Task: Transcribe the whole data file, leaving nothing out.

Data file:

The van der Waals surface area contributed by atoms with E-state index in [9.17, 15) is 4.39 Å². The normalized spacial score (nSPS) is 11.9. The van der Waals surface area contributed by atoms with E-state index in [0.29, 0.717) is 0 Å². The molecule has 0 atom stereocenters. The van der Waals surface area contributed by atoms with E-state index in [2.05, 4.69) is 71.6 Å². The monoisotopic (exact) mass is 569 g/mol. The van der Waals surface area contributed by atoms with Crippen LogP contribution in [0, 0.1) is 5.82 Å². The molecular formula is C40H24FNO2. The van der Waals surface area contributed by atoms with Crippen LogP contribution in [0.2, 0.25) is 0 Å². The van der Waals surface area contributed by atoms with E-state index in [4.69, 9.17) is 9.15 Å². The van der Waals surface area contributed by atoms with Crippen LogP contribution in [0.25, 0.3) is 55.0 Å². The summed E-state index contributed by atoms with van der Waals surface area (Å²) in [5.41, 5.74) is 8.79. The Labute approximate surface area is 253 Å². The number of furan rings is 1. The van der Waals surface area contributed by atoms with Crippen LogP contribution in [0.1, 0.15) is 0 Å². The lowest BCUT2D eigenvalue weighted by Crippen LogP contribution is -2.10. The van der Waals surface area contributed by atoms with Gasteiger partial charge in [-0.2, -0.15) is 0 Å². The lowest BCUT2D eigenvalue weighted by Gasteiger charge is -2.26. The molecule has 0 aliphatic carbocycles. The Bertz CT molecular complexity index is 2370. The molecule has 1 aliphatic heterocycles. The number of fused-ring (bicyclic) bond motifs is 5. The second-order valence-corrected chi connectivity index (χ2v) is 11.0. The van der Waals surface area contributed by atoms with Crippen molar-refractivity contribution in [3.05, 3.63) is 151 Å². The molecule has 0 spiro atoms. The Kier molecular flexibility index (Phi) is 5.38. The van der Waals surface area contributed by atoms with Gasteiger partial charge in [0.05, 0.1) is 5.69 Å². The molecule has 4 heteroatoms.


The van der Waals surface area contributed by atoms with E-state index in [9.17, 15) is 4.39 Å². The normalized spacial score (nSPS) is 11.9. The van der Waals surface area contributed by atoms with E-state index in [0.29, 0.717) is 0 Å². The molecule has 0 atom stereocenters. The van der Waals surface area contributed by atoms with E-state index in [2.05, 4.69) is 71.6 Å². The monoisotopic (exact) mass is 569 g/mol. The van der Waals surface area contributed by atoms with Crippen LogP contribution in [0, 0.1) is 5.82 Å². The molecular formula is C40H24FNO2. The van der Waals surface area contributed by atoms with Crippen LogP contribution in [0.2, 0.25) is 0 Å². The van der Waals surface area contributed by atoms with E-state index in [4.69, 9.17) is 9.15 Å². The van der Waals surface area contributed by atoms with Crippen LogP contribution in [0.25, 0.3) is 55.0 Å². The summed E-state index contributed by atoms with van der Waals surface area (Å²) in [5.41, 5.74) is 8.79. The Labute approximate surface area is 253 Å². The number of furan rings is 1. The van der Waals surface area contributed by atoms with Crippen LogP contribution in [0.1, 0.15) is 0 Å². The lowest BCUT2D eigenvalue weighted by Crippen LogP contribution is -2.10. The van der Waals surface area contributed by atoms with Gasteiger partial charge in [-0.2, -0.15) is 0 Å². The lowest BCUT2D eigenvalue weighted by Gasteiger charge is -2.26. The molecule has 0 aliphatic carbocycles. The Bertz CT molecular complexity index is 2370. The molecule has 1 aliphatic heterocycles. The number of fused-ring (bicyclic) bond motifs is 5. The second-order valence-corrected chi connectivity index (χ2v) is 11.0. The van der Waals surface area contributed by atoms with Crippen molar-refractivity contribution in [3.05, 3.63) is 151 Å². The molecule has 0 spiro atoms. The Kier molecular flexibility index (Phi) is 5.38. The van der Waals surface area contributed by atoms with Gasteiger partial charge in [0.05, 0.1) is 5.69 Å². The molecule has 4 heteroatoms.